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Brain Coach Answers: Do I really have to eat my vegetables?

vegetablesShort answer … yes!

Now the longer answer …

On mea­sures of men­tal sharp­ness, old­er peo­ple who ate more than two serv­ings of veg­eta­bles dai­ly appeared about five years younger at the end of the six-year study than those who ate few or no veg­eta­bles.”

The Asso­ci­at­ed Press report­ed on this Chica­go-based, 6-year study of healthy seniors aged 65 and old­er. Inter­est­ing­ly, the results showed green leafy veg­eta­bles such as spinach, kale and col­lards slowed age-relat­ed cog­ni­tive decline, while there was no appar­ent ben­e­fit from eating fruit — sug­gest­ing that the effect wasn’t due to mere­ly a healthy diet, but instead some­thing spe­cif­ic to the veg­eta­bles. Vit­a­min E and healthy fats that help you absorb antiox­i­dants were giv­en most of the cred­it, but exer­cise also cor­re­lat­ed with bet­ter results.

The Four Pil­lars of Good Health:

  1. Phys­i­cal Fit­ness
  2. Brain Fit­ness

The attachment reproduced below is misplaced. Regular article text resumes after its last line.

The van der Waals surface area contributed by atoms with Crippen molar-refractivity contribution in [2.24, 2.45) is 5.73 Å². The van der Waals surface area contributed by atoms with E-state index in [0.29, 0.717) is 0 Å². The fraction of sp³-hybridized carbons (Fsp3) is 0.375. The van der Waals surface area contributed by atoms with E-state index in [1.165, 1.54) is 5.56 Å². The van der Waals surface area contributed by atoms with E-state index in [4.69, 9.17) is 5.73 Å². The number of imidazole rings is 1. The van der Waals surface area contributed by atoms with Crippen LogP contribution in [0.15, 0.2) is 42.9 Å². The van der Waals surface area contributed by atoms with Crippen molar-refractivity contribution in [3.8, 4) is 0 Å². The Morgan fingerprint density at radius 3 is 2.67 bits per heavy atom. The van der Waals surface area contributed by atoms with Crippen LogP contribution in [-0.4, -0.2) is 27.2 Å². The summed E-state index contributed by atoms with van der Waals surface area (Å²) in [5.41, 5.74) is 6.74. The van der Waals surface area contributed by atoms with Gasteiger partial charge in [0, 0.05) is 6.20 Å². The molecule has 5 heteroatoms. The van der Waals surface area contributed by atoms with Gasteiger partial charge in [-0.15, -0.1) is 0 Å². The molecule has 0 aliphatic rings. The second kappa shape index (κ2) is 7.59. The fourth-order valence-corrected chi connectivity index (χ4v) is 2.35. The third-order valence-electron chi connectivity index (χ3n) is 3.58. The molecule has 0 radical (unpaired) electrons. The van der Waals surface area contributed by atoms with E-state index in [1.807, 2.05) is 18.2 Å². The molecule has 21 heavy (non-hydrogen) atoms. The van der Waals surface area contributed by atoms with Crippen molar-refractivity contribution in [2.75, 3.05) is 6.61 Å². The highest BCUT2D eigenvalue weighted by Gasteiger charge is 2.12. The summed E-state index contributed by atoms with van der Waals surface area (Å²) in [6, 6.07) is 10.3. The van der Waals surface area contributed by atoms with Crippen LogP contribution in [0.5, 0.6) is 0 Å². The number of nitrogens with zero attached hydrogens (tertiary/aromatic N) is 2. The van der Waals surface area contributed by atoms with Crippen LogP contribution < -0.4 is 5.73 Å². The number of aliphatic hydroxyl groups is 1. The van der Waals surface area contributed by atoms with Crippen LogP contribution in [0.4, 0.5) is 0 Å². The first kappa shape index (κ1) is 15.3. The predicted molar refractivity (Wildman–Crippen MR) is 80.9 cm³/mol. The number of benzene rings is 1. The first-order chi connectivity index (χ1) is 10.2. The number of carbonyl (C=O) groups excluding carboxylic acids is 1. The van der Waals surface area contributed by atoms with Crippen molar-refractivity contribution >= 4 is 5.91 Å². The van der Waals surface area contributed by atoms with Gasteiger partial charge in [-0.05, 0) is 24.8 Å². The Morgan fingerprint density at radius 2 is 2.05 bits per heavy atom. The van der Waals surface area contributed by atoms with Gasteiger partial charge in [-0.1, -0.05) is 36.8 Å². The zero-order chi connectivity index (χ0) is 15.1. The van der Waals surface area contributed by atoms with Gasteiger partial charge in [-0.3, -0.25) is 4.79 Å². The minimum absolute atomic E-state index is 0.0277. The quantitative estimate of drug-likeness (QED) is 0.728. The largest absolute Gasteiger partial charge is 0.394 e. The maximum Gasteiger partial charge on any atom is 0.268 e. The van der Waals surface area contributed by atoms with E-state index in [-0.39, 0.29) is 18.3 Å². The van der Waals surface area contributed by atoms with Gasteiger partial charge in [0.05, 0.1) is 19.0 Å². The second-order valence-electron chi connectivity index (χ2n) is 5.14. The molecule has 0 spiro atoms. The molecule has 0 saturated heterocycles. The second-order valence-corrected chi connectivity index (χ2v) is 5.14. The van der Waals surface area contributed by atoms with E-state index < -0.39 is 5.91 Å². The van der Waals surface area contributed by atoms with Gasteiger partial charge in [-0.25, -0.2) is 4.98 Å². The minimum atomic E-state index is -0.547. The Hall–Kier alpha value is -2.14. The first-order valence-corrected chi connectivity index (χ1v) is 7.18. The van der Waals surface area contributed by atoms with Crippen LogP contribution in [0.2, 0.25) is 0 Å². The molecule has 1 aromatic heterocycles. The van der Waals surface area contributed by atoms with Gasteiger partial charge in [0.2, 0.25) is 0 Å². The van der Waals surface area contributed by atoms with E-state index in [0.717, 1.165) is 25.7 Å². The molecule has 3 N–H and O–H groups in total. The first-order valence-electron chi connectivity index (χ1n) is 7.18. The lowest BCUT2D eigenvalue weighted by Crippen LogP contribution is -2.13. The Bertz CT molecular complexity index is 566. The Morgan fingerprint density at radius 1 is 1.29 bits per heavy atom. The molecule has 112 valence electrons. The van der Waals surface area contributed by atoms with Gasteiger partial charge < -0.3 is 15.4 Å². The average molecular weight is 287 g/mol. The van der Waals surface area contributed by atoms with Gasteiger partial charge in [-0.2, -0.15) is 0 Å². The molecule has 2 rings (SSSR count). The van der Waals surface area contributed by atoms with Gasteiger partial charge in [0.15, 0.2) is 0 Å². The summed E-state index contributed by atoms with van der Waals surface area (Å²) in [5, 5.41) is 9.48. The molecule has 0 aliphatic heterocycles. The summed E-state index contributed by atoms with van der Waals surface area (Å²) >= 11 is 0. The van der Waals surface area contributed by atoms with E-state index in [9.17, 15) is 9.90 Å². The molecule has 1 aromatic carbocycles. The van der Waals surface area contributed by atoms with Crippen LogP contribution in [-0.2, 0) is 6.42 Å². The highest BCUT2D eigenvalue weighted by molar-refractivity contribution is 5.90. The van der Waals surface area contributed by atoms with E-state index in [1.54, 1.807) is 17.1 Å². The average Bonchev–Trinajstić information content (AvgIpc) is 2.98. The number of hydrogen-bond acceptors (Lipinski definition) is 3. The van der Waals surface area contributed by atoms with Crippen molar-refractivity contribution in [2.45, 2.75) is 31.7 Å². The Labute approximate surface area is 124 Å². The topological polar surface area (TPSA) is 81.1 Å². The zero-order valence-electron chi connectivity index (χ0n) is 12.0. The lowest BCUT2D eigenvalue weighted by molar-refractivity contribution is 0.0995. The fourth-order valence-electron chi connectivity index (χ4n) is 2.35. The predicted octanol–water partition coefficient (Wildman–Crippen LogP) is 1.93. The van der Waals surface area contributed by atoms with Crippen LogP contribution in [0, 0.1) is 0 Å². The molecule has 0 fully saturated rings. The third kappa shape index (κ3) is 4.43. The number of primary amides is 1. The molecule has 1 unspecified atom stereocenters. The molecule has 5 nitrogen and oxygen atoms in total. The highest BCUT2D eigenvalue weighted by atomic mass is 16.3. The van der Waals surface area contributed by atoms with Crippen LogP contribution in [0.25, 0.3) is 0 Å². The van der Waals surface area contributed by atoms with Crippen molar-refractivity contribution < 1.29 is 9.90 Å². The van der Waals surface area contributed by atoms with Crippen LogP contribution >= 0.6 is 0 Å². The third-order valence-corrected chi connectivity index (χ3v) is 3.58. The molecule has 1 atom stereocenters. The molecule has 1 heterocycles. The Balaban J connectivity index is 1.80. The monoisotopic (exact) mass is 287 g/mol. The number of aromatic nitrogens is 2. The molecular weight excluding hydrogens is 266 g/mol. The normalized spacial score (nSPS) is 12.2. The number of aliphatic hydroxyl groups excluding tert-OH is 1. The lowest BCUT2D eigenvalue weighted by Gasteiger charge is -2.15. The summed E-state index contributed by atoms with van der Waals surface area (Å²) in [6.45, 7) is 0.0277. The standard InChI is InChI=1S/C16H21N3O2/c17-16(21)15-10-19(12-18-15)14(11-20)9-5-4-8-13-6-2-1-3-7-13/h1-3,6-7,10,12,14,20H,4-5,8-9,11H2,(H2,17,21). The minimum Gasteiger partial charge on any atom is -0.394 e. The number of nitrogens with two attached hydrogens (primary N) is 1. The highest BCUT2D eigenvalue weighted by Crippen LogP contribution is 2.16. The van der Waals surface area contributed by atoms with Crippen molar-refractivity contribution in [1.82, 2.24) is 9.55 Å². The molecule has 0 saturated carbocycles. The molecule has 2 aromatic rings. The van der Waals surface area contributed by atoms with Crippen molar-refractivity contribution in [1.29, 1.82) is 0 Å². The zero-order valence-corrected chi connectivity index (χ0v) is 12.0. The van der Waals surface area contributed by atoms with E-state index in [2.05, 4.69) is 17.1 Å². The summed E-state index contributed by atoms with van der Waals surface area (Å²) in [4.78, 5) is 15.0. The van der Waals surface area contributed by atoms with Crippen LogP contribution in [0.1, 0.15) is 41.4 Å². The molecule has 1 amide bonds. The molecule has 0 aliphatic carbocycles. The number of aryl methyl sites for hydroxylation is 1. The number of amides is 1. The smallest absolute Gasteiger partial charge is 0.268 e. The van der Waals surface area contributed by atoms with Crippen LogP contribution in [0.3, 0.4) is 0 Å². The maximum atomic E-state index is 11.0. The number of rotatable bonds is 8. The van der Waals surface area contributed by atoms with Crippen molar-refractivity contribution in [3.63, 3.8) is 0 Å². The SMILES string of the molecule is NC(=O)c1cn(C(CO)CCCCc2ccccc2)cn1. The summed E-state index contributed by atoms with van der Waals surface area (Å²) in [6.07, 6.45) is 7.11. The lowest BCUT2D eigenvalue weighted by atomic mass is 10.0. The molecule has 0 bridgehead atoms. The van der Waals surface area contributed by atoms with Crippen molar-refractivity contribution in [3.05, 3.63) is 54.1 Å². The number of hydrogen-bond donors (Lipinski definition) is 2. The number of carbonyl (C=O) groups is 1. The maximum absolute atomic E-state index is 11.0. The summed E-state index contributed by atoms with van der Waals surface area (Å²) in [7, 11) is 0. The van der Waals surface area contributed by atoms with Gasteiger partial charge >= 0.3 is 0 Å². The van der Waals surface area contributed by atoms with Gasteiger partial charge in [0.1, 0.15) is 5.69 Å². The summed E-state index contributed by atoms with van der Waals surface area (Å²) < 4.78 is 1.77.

3. Good Nutri­tion
  4. Reduced Stress

Keep work­ing on each pil­lar. They all take work and com­mit­ment, but if you stick to it, you can have a health­i­er life with more time to spend on the things you love rather than recu­per­at­ing from ill­ness.

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6 Responses

  1. Joao Silva says:

    I found a very inter­est­ing web page called “Cos­met­ic Neu­rol­o­gy” .Take a look.

  2. Caroline says:

    Joao,

    I agree that “cos­met­ic neu­rol­o­gy” is going to be a fas­ci­nat­ing field to watch evolve. There are a lot of dif­fer­ent eth­i­cal and per­son­al lib­er­ty issues to weigh.

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